Heffalumps and Woozles are the two scary creatures in the Winnie-the-Pooh stories, suspected of being fierce (perhaps, like Kangas, particularly during the Winter months and towards smaller animals). In the first Heffalump story, Pooh and Piglet determine to catch a Heffalump by digging a deep pit and luring it in with a jar of honey. In the Woozle story, Piglet joins Pooh in tracking a Woozle by following its footprints in the snow.
The important thing about these stories is that Pooh and Piglet never meet either a Heffalump or a Woozle. In the Heffalump story Piglet is sure that he has. He returns to the pit they have dug in the early hours of the morning and there is a terrifying animal in there bumping around and making loud roaring noises. He runs off to Christopher Robin crying out “Help, help, a Herrible Hoffalump! Hoff, Hoff, a Hellible Horralump! Holl, Holl, a Hoffable Hellerump!’. In the Woozle story, Pooh and Piglet soon find that the Woozle they are tracking is joined by further Woozles (or, perhaps, Wizzles), and Piglet suddenly has to run off to do something that he forgot to do yesterday and shan’t be able to do tomorrow.
But when Christopher Robin and Piglet return to the Heffalump trap they discover that the creature in there is just Pooh who, becoming hungry in the night, came along early to lick the honey out of the bottom of the jar and got it stuck on his head. All the roaring is just him trying to free himself. In the Woozle story, sitting on a branch above them Christopher Robin observes that Pooh and Piglet have been walking around a spinney following their own footprints.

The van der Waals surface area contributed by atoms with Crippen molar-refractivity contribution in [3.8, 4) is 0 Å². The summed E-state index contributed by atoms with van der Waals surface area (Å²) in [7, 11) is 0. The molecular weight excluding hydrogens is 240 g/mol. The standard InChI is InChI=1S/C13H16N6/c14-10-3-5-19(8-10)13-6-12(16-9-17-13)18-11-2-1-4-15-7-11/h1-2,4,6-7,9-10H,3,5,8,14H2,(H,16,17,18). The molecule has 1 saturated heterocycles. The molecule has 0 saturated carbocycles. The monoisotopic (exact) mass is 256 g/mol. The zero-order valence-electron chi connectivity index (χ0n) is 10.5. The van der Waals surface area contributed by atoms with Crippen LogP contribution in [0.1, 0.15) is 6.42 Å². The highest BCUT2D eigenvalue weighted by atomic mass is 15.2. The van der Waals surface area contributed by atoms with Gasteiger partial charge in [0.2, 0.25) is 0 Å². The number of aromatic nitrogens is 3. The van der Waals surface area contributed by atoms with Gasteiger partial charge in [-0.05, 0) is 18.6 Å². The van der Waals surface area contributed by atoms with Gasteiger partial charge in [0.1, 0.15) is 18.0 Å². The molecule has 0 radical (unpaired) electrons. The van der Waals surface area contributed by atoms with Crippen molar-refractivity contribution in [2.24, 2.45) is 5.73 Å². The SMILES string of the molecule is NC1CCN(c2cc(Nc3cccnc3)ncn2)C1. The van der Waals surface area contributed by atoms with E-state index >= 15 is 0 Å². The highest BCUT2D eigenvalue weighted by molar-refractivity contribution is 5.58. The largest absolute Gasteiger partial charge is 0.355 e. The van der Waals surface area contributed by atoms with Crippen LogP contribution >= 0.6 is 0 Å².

What has this got to do with relationships?
What I notice is that, when I find myself in a bad conflict with a partner, friend or family member, I am often convinced that they have turned into a monster. Instead of the loving person I am familiar with, they have been replaced, in my mind, by a fierce, roaring terror. They say things that sound cruel and uncaring and they don’t seem to be fond of Megs at all. All I want to do is to run away.
At other times of conflict I find myself stuck in a horrible conversation that I don’t want to be part of. I look at myself through the other person’s eyes and don’t like what they are seeing: it seems monstrous, not the cuddly, gentle person I like to think of myself as being. I struggle desperately to extricate myself from the situation but only seem to become more trapped. Eventually I find myself making noises of Sadness and Despair.
I think the Winnie-the-Pooh stories have something important to say about everyday relationship conflicts. If we look closer at the situation we may find that the monsters we have been fearfully tracking are actually ourselves. The person who seems to have suddenly become a horror is somebody we love who has got stuck in a trap (often of their own making). Or our own pain is being heard as a threat by somebody else and we are scaring them away when we really want them to help.
This is not to say that we should stay in situations which are actually dangerous. Piglet’s strategy of running to safety can be a very sensible one both to keep us unharmed and to buy some time for the conflict to cool down. I’m not talking here about abusive relationships where, despite the light that empathy might shed on the pain of the abusive person, it is still not a good idea to remain in close proximity to them.
But in other kinds of conflict, which are so common in our relationships with those around us, it is worth remembering that there is likely a Christopher-Robin perspective on the situation whereby somebody disconnected could see how we have bounced off each other to escalate an argument to the point where we are seeing monsters. If we can see that we have been following ourselves round and round perhaps we can stand still for a moment. And if we can hear the despair in the frightening roaring noise our friend is making, perhaps we can help them to get the jar off their head.
Meg Barker is a senior lecturer in psychology at the Open University and has recently written a book on relationships called Rewriting the Rules, which will be out in Summer 2012 published by Routledge.